THE opening of a rare toilet specially designed for profoundly disabled people is set to make a big difference, according to a mum.

A newly installed ‘changing places’ toilet in the revamped Orchard Centre in Didcot makes the town one of the few places in the UK to offer two of the facilities, adding to the toilet already open in the Cornerstone Arts Centre.

With a hoisting system, the facility is bigger than a standard accessible toilet and has an adult-size changing bench but it is one of only eight in the whole of Oxfordshire, closing off large swathes of the county to some people.

Karen England, who ran a year-long campaign to encourage developer Hammerson and South Oxfordshire District Council to include the toilet in their plans, said it would remove some of the stress of going out.

The mum-of-three, whose 14-year-old daughter Tamsin has cerebral palsy, said: “It will be open more often than the one at the Cornerstone so we can go into Didcot and not always be thinking about whether we can get into the toilet.

“Last Easter we tried to go to the cinema but could only go on a Saturday because all the other days the Cornerstone was closed.

“You are constantly having to plan days out around access to a toilet but now we can visit the shops and restaurants and enjoy a little more freedom.”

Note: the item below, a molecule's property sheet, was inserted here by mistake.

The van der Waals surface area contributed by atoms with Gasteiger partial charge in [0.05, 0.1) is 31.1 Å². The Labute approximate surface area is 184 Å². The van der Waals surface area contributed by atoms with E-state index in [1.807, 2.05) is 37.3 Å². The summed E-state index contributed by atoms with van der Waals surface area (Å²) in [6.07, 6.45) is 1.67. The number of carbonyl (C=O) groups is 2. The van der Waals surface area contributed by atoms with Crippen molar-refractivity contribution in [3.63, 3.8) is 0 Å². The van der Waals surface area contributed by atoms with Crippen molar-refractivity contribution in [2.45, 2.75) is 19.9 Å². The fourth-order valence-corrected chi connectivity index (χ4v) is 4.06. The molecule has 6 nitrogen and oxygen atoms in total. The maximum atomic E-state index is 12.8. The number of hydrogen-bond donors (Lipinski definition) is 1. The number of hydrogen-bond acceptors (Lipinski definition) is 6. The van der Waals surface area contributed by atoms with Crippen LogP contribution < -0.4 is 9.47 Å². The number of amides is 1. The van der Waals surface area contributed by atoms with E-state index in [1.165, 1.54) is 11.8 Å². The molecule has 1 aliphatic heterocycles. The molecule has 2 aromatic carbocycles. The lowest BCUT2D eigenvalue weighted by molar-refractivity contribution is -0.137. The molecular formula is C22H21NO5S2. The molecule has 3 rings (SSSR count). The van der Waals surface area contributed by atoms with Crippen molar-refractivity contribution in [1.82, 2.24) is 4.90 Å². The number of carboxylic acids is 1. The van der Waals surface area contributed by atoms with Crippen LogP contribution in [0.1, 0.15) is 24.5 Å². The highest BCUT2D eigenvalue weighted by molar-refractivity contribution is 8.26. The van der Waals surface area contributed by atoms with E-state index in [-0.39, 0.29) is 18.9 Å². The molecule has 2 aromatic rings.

The full-time carer, who lives in Wantage, has long called for changing places toilets to be made mandatory in large new developments, something that has been backed by Oxford West and Abingdon MP Layla Moran.

And last year the House of Commons Women and Equalities Committee published a report calling on the Government to consider changing the law.

Mrs England said: “I hope this is a sign of things to come.

“Changing places toilets are still too few and far between but we are slowly moving in the right direction.

“I shouldn’t have to fight for one every time someone wants to build new shops.

“They should just be included automatically in any plans.”

A quarter of a million people need access to changing places toilets in order to take part in day-to-day activities.

Standard accessible toilets are often not suitable because they are too small for carers to fit in as well and do not include changing benches.

South Oxfordshire District Council paid £20,000 to install the new facility as part of the £50million Orchard Centre redevelopment, the first phase of which opened last month.

The council worked with Hammerson to change the design of the toilet area to accommodate the facility and the developer will provide ongoing maintenance of the room.

Situated next to the Boots, River Island and H&M stores, it will be open during shopping hours for people with a special access key.

Tony Harbour, cabinet member for Didcot Garden Town, said, “Didcot continues to be an exciting place to live and work and we are pleased an additional changing places facility will help provide a fully accessible shopping experience for everyone coming into town.”

Thomas Cochrane, development manager at Hammerson said it was committed to ensuring the Orchard Centre is a retail and leisure destination that is ‘accessible to all.

He added: “We are delighted to have helped South Oxfordshire District Council deliver Didcot’s second changing places facility as part of the new Orchard Centre expansion.”